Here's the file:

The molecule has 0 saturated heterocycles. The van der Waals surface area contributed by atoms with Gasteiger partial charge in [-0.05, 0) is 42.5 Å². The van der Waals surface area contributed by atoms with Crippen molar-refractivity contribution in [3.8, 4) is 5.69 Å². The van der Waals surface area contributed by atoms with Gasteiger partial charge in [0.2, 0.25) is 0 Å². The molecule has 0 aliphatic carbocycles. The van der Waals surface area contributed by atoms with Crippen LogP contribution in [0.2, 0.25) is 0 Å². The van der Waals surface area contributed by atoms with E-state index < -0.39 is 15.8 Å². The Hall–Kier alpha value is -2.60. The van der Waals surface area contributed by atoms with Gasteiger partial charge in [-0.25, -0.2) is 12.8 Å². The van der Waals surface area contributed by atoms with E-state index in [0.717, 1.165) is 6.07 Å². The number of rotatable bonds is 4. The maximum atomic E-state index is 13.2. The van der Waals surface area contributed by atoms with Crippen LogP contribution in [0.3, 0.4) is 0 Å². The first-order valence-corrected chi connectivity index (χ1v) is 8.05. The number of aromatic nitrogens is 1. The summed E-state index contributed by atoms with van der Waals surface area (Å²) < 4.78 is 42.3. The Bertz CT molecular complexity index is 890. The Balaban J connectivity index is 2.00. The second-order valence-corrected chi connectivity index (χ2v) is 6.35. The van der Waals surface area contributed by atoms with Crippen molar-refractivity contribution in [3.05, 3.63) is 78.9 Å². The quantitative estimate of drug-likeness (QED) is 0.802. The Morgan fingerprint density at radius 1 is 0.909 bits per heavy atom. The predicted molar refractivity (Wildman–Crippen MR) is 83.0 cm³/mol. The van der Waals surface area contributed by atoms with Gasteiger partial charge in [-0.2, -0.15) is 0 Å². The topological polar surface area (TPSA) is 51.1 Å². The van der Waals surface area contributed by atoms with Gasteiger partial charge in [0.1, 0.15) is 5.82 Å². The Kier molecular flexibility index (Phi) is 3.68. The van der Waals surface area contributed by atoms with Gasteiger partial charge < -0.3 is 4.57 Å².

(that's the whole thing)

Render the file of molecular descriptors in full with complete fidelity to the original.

The molecule has 0 saturated heterocycles. The van der Waals surface area contributed by atoms with Gasteiger partial charge in [-0.05, 0) is 42.5 Å². The van der Waals surface area contributed by atoms with Crippen molar-refractivity contribution in [3.8, 4) is 5.69 Å². The van der Waals surface area contributed by atoms with Gasteiger partial charge in [0.2, 0.25) is 0 Å². The molecule has 0 aliphatic carbocycles. The van der Waals surface area contributed by atoms with Crippen LogP contribution in [0.2, 0.25) is 0 Å². The van der Waals surface area contributed by atoms with E-state index < -0.39 is 15.8 Å². The Hall–Kier alpha value is -2.60. The van der Waals surface area contributed by atoms with Gasteiger partial charge in [-0.25, -0.2) is 12.8 Å². The van der Waals surface area contributed by atoms with E-state index in [0.717, 1.165) is 6.07 Å². The number of rotatable bonds is 4. The maximum atomic E-state index is 13.2. The van der Waals surface area contributed by atoms with Crippen LogP contribution in [0.3, 0.4) is 0 Å². The first-order valence-corrected chi connectivity index (χ1v) is 8.05. The number of aromatic nitrogens is 1. The summed E-state index contributed by atoms with van der Waals surface area (Å²) < 4.78 is 42.3. The Bertz CT molecular complexity index is 890. The Balaban J connectivity index is 2.00. The second-order valence-corrected chi connectivity index (χ2v) is 6.35. The van der Waals surface area contributed by atoms with Crippen molar-refractivity contribution in [3.05, 3.63) is 78.9 Å². The quantitative estimate of drug-likeness (QED) is 0.802. The Morgan fingerprint density at radius 1 is 0.909 bits per heavy atom. The predicted molar refractivity (Wildman–Crippen MR) is 83.0 cm³/mol. The van der Waals surface area contributed by atoms with Gasteiger partial charge in [-0.2, -0.15) is 0 Å². The topological polar surface area (TPSA) is 51.1 Å². The van der Waals surface area contributed by atoms with Gasteiger partial charge in [0.1, 0.15) is 5.82 Å². The Kier molecular flexibility index (Phi) is 3.68. The van der Waals surface area contributed by atoms with Gasteiger partial charge < -0.3 is 4.57 Å².